MDEQ: Fraser sinkhole 'underscores importance of infrastructure improvements'

A site near the Clinton River where sewage was being pumped into the river on Dec. 27, 2016. (Nick Monacelli/WDIV)
A site near the Clinton River where sewage was being pumped into the river on Dec. 27, 2016. (Nick Monacelli/WDIV)

FRASER, Mich. – The Michigan Department of Environment Quality released a statement Tuesday about its response to a sinkhole in the city of Fraser emphasizing infrastructure needs.

An interceptor sewage drain buried about 45 feet underground collapsed this past weekend along 15 Mile Road near Hayes Road. At least one home was severely damaged as the ground below it began to sink. Two other homes were put at risk. The neighborhood was evacuated Saturday. 

Video: Fraser sinkhole explanation

DETAILS: What we know about the Fraser sinkhole

Crews had to pump overflowing sewage from the neighborhood into the Clinton River to keep it from overflowing into basements. As of Tuesday morning, the sewage is no longer being pumped into the river.

Fraser sinkhole: Crews work around the clock

The Michigan Department of Environmental Quality is evaluating the areas where sewage was dumped. Here is the department's statement:

The Michigan Department of Environmental Quality is working closely with local government officials, engineers, consultants and contractors with a first priority to protect the public health of residents of several communities upstream of the interceptor sewer collapse, and restore as quickly as possible sewer service to its normal function. We recognize and share the concern over discharges of sanitary sewer overflows into the Clinton River and advise all these tactics are used only when necessary to prevent backups of raw sewage into basements upstream of the collapse. Temporary provisions for mitigating  environmental impacts of any discharge of raw sewage into the Clinton River, by skimming solids and providing disinfection, are being considered where practical.  Everyone should understand there should be no problems with routine dry weather sanitary sewer flows as these flows are still being routed through the collapsed interceptor. Rainfall or snow melts, however, will overtax the system as it currently stands. This is the situation now being faced due to the collapse of the Macomb Interceptor Drain near 15 Mile and Garfield Roads.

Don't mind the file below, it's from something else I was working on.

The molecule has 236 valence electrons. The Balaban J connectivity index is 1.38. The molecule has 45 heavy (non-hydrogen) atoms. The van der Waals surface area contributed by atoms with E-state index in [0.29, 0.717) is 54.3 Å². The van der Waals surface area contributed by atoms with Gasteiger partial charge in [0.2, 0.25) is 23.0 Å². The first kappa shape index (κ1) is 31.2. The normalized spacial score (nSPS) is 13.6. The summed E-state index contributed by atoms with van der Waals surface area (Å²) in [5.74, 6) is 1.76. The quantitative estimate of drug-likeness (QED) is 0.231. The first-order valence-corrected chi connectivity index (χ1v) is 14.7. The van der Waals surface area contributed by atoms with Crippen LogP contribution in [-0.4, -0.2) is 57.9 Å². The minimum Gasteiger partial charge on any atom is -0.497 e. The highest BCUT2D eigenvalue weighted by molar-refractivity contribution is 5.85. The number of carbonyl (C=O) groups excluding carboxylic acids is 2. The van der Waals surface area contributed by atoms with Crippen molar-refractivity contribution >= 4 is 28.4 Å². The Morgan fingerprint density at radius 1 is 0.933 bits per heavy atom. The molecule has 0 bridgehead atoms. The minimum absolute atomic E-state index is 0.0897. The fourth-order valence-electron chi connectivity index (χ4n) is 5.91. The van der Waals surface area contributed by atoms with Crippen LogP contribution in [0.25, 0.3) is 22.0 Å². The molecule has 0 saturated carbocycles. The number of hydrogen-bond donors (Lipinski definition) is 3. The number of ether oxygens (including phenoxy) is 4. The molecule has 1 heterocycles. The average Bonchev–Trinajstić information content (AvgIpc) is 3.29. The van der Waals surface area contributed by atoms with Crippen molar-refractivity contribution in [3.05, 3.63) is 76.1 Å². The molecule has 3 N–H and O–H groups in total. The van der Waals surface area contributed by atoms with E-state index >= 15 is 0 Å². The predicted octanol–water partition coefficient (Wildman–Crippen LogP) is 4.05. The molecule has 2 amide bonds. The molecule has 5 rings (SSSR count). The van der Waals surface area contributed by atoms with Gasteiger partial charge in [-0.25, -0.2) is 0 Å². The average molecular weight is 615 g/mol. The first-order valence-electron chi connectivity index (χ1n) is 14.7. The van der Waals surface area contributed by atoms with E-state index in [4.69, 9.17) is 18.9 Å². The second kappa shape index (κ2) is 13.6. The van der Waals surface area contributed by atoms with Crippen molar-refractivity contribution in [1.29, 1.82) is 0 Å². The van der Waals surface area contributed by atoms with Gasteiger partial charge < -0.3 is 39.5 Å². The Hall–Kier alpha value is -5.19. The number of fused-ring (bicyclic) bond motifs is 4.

The unfortunate collapse of the interceptor only underscores the importance of infrastructure improvements detailed in the recently issued 21st Century Infrastructure Report.

Again, our first concern is the health and well-being of residents whose homes are subject to basement backups in the event of rain and snow melts. All should know that MDEQ and local officials are monitoring the situation and taking necessary actions to restore the sewer interceptor system to routine operations as quickly as possible.

You can check out the "21st Century Infrastructure Commission Report" right here. It was published Nov. 30, 2016.

Here is an excerpt: 

Michigan’s infrastructure is aging, and maintenance has been deferred for decades, leaving us in
a state of disrepair. Failing infrastructure interrupts daily life, slows commerce, jeopardizes public
health, pollutes the environment, and damages quality of life.

The report warns "approximately 130,000 (10 percent) of the state’s 1.3 million septic systems are likely experiencing operational problems" and "64 rivers that drain 84 percent of Michigan’s Lower Peninsula tested positive for human sewage."

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